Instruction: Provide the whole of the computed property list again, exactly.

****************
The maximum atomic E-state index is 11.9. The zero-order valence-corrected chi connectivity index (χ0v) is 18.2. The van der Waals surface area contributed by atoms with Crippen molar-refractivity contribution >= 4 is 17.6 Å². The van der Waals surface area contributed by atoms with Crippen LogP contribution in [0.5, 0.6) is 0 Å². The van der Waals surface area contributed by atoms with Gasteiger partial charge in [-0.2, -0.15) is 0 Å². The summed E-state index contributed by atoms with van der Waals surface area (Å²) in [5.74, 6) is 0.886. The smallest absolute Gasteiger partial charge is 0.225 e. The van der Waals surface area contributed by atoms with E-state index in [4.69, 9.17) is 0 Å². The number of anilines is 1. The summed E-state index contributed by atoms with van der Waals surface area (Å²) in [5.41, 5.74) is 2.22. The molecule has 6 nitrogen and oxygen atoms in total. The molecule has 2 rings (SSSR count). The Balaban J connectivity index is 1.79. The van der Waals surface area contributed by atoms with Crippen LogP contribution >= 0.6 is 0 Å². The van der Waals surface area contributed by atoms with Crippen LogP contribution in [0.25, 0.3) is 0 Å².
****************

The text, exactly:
The maximum atomic E-state index is 11.9. The zero-order valence-corrected chi connectivity index (χ0v) is 18.2. The van der Waals surface area contributed by atoms with Crippen molar-refractivity contribution >= 4 is 17.6 Å². The van der Waals surface area contributed by atoms with Crippen LogP contribution in [0.5, 0.6) is 0 Å². The van der Waals surface area contributed by atoms with Gasteiger partial charge in [-0.2, -0.15) is 0 Å². The summed E-state index contributed by atoms with van der Waals surface area (Å²) in [5.74, 6) is 0.886. The smallest absolute Gasteiger partial charge is 0.225 e. The van der Waals surface area contributed by atoms with E-state index in [4.69, 9.17) is 0 Å². The number of anilines is 1. The summed E-state index contributed by atoms with van der Waals surface area (Å²) in [5.41, 5.74) is 2.22. The molecule has 6 nitrogen and oxygen atoms in total. The molecule has 2 rings (SSSR count). The Balaban J connectivity index is 1.79. The van der Waals surface area contributed by atoms with Crippen LogP contribution >= 0.6 is 0 Å². The van der Waals surface area contributed by atoms with Crippen LogP contribution in [0.25, 0.3) is 0 Å².